China opens to the West, and tensions with Hong Kong relax. In 1978 Deng Xiaoping invites Governor MacLehose to visit and discuss the expiration of the New Territories lease. Hong Kong is referred to as "a Chinese territory under British administration." Property values are astronomically high, and some businesses begin to move north into China.
Hong Kong's population reaches 5.2 million; the "touch base" policy that had been in practice is abolished to halt the influx of immigrants from China. Hong Kong British passport holders are downgraded to "British Dependent Territory Citizens." When China opens Special Economic Zones (SEZs) in Guangdong, heavy Hong Kong investment begins.
Margaret Thatcher begins negotiations with Deng Xiaoping on the future of Hong Kong. By 1984 they complete the first draft of the Sino-British Joint Declaration on the Future of Hong Kong. They agree that Hong Kong will become a Special Administrative Region (SAR) of China in 1997, with its own laws, freedoms, and way of life continuing until at least 2047.
In Beijing a committee is formed to draft the "Basic Law" that will govern Hong Kong after hand-over, and a Sino-Soviet Joint Liaison Group is set up in Hong Kong to facilitate the transfer of government. In 1989 Governor Wilson announces a controversial plan to build a new airport by early 1997, slated to be one of the world's largest infrastructure projects.
Basic Law is formally promulgated. China announces that it must be consulted on all decisions involving Hong Kong before 1997, especially those regarding the airport project. A new Hong Kong Bill of Rights overrides all other laws, but the PRC claims the right of review and repeal in 1997.
Negotiations on the future of Hong Kong continue. The thorniest issues to be resolved are the pace of democratization and the new airport under construction. Beijing is alarmed to learn of likely debt in the airport project, and objects to Governor Patten's proposals for democratic reforms.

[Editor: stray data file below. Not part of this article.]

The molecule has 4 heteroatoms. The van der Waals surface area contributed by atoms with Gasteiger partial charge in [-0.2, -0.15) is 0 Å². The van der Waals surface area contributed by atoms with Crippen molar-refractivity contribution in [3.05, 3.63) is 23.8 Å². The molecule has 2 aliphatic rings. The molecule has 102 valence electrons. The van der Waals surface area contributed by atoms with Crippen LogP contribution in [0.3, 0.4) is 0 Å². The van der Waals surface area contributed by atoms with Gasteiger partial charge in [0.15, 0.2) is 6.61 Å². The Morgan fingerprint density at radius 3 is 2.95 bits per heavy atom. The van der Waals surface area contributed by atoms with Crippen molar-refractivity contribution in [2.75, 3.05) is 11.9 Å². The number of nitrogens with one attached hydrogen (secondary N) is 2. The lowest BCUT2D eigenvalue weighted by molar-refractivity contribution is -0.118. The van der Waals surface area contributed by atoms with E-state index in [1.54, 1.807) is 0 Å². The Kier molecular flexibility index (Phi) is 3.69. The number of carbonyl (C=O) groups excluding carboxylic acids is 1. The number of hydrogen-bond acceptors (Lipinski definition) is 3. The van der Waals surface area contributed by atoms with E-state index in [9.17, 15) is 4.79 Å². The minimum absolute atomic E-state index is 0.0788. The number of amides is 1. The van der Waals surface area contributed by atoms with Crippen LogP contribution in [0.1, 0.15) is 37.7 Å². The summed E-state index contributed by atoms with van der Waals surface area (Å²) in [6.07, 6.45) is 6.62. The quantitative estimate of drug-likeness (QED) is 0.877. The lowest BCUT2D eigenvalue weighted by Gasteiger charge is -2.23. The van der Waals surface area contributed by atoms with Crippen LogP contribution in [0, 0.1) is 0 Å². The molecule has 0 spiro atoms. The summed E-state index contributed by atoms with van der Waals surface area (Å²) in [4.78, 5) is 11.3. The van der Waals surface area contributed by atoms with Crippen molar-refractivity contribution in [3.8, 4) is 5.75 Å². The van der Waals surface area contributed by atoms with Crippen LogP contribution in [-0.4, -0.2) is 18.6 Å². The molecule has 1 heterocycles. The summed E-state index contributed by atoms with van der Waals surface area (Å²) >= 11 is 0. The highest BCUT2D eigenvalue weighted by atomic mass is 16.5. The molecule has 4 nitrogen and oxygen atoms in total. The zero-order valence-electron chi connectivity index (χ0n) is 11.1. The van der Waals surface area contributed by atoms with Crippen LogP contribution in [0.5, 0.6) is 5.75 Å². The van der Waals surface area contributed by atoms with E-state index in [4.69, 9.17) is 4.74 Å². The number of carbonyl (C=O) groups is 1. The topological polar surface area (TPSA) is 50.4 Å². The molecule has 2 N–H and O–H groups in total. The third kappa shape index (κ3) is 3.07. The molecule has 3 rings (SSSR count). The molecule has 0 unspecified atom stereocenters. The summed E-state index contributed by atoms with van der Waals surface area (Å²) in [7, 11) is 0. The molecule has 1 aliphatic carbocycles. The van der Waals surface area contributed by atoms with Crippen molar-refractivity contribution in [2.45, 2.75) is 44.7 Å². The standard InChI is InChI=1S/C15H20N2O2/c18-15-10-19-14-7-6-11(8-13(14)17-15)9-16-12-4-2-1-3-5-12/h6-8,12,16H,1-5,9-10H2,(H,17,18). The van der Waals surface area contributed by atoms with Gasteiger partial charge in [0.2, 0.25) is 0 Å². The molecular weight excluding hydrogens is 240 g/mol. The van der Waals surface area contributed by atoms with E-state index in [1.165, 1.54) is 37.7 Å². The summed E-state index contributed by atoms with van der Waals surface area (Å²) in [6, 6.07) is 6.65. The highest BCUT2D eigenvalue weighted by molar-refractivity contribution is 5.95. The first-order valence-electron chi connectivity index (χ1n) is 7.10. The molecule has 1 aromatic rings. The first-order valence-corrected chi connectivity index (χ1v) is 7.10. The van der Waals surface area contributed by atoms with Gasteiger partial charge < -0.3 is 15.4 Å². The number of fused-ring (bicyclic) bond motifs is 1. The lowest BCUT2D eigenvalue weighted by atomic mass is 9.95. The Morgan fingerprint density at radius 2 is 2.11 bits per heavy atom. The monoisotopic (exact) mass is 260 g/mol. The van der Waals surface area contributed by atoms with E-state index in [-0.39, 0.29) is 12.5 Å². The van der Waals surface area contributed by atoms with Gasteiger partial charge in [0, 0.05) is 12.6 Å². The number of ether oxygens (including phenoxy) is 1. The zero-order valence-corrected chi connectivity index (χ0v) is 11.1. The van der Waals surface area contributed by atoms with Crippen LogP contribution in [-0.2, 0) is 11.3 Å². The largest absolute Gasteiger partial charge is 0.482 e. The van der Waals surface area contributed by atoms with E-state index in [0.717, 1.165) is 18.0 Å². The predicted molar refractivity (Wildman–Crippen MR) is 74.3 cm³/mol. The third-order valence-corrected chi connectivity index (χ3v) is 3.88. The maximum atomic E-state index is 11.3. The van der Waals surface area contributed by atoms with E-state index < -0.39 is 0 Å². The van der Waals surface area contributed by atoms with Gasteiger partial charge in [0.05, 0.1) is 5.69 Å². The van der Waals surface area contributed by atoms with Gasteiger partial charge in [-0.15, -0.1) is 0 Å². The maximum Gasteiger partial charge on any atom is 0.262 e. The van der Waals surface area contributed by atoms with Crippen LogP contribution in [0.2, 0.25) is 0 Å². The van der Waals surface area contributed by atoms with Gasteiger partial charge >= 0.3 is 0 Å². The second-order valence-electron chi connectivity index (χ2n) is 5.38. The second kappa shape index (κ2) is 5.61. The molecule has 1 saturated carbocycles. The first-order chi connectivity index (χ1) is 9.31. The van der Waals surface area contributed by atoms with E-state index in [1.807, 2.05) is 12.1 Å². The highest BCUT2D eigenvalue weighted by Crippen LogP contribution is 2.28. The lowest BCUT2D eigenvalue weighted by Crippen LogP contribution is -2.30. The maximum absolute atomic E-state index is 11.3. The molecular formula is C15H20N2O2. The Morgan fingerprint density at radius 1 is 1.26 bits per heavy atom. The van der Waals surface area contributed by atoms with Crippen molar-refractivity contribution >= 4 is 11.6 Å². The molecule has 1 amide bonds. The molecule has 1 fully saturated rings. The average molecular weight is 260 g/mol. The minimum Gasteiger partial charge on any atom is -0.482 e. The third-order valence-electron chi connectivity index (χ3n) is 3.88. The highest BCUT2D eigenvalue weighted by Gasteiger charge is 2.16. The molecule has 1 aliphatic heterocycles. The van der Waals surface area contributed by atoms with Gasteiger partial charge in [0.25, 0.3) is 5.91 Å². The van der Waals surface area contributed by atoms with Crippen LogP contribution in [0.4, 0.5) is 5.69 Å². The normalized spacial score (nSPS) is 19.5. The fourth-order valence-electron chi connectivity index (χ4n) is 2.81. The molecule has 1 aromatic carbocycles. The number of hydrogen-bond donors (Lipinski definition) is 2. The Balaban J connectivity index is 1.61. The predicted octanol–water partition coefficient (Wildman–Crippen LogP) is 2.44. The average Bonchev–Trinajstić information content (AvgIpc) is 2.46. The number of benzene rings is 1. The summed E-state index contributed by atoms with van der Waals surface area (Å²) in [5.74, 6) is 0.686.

Fears about what will happen in Hong Kong after the hand-over grow. China threatens to treat non-Chinese residents differently, eroding international business confidence.
In June, thousands gather in memory of Tiananmen Square victims and demand that their freedoms remain untouched. In July Hong Kong becomes an SAR of China. Business ties with China strengthen when tycoon Tung Chee-hwa becomes the first chief executive. China soon moves to repeal 16 laws, including several from the Bill of Rights. Teaching of Mandarin is encouraged alongside Cantonese and English.
In a prominent "right of abode" case, the government tries using a mainland mechanism to overturn a decision of Hong Kong's courts, unsettling many. Yet despite fears, Hong Kong's legal system and civil service remain independent.
Hong Kong is a major financial and commercial center. China's World Trade Organization membership and massive industrial investment in Guangdong boost trade, but other revenue is down. The "one country, two systems" political system takes hold, but the mood is less buoyant, competition from other cities fierce. The economy falters with the spread of Severe Acute Respiratory Syndrome (SARS) in 2003.
back to top